Most often, for me, everything starts with an idea or a visual clue. Before I started this project, my excitement was piqued by a photo sent to me by my youngest daughter. It was something I’d never seen before, a large yellow spider centered in its intricate web.

Now, there’s nothing unusual about spiders in their webs, and I’ve even drawn one before, but this one was extraordinary. Not only was the web covered in a pattern created by fresh morning dew, but the spider itself was also completely covered in dew. 

I was mesmerized by the dew drops. Each one transparent and positioned side by side, dangling on the web. The spider was amazing, but those water droplets were magic. 

In the photo, as you can see, the background is green. So, I decided to do what I like best and mix it up, choosing red as the color paper that made up my background. 

I have several different sizes of white paint pens, all different brands, and took some time to learn more about their individual abilities and challenges, and mine as well. I started with the pen that had a bolder tip, resulting in wider lines of paint, and it seemed too dull. I couldn’t find the shine I wanted to show in those dew drops. 

Next, I moved on to a thinner tipped pen (so I thought) and began to create those droplets. It turns out, that thinner tip was a bit drippy and I didn’t have the control I expected, but I persevered and adjusted to a slower paced drawing style in order to have more control. 

Each time I experiment I continue to learn what to do with both materials and self-discipline. By taking my time, I began to see the clear globe-like dew drops start to develop. In a way, it reminded me of bubbles but without the colors you get using prismatic soap. 

The dew drops became a bit repetitive, drawing tiny circles over and over again, yet I found my pace and rhythm. Once I finished creating the outer rim of the dew drop, I needed to go back and go over a section at the base of the drop, while not encasing it in solid white. This was to show the heaviness at the bottom of the water droplet and indicate the consistent direction gravity was pulling them off the strands of the web, which were also flowing downward in the same way. This took concentration at first. Once I learned the natural balance, it became much easier.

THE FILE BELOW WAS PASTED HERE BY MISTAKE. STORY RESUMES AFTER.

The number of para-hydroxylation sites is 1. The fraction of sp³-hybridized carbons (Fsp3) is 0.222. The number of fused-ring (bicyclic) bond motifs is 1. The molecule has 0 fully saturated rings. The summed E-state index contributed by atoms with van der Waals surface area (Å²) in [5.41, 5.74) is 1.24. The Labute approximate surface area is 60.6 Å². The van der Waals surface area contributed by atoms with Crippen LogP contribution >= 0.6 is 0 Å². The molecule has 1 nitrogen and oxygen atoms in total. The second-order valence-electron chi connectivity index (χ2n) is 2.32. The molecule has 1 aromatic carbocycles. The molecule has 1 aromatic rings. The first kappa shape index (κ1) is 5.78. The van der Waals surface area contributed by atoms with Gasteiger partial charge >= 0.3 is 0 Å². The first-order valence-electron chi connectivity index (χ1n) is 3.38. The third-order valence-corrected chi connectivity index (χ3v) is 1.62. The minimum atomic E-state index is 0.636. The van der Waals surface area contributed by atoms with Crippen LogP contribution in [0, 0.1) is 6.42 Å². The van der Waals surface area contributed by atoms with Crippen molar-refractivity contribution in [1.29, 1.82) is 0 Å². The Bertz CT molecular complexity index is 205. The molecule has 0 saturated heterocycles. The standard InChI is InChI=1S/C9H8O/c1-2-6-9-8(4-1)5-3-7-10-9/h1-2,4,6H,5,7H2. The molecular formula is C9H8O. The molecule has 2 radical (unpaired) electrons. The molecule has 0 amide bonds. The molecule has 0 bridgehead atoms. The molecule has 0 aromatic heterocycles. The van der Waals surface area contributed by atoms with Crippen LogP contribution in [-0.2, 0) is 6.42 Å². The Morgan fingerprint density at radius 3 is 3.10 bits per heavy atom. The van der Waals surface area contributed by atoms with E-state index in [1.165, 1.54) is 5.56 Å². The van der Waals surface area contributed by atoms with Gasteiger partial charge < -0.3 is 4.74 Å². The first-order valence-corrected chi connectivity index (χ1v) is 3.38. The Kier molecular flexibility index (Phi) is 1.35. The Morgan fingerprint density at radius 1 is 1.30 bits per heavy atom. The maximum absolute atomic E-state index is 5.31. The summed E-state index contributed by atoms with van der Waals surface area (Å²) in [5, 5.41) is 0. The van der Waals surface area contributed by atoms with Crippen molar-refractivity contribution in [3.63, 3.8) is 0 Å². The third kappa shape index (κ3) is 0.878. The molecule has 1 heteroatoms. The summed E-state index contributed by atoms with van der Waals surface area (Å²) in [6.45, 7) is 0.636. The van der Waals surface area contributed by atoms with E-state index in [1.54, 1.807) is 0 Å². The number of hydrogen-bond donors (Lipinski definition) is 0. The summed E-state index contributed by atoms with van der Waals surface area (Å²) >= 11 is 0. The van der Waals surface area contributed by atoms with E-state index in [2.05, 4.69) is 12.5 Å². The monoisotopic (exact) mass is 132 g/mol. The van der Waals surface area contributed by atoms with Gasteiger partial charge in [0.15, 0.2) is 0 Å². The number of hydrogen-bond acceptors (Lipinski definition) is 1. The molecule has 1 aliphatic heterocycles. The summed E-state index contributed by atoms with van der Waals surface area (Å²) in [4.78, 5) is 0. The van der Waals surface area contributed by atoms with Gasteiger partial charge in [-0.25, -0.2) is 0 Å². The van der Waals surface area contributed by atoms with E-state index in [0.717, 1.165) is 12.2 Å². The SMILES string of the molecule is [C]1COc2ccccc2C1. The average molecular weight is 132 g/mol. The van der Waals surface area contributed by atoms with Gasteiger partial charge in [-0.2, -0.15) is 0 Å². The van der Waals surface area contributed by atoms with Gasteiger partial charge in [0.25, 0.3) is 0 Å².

I continued until I was satisfied with the drawing (above) and then tried several others with a few variations. I tried a green background, to mimic the original photo, and it was a brilliant, beautiful color. Yet, the white of the pen on that color was too bright for my taste and was almost too white to be pleasing to the eye. I discontinued working on that project, as I learned what I needed to, and to tried again. 

My next variation was a thicker piece of paper with a rougher tooth. The visual results were good but the effort to travel the pen over the surface was too difficult, so I stopped again after learning this lesson. 

So, I went back to my first instinct and the color red, but went with a deeper shade this time. A little more purple or maroon, depending on how your eyes, and digital device, process colors. 

Testing my courageous, go-for-it mantra, I was ready to do this on film. Needless to say, it is a challenging moment when you combine everything you learn and try it out on camera for the first time. I’ve filmed many projects and classes, but it always makes me a little nervous before each one, because every project is new in its own way. 

I didn’t disappoint myself with my on-camera drawing, but to be honest I prefer the very first trial on the red paper. Something about the tones of the white worked better for me. The balance and rhythm of the dew drops seemed truer to life and were closer to what I was trying to achieve. 

I feel so happy when I think about how I saw something pure and simple in nature, yearned to duplicate it the best I could, experimented with a relatively new drawing tool, and succeeded in my efforts. Of course, I will keep practicing to get my art closer to what I see in my mind’s eye, but for my first few attempts it went well. 

Such joy comes from the road I travel to learn and share, and it is always a journey worth sharing.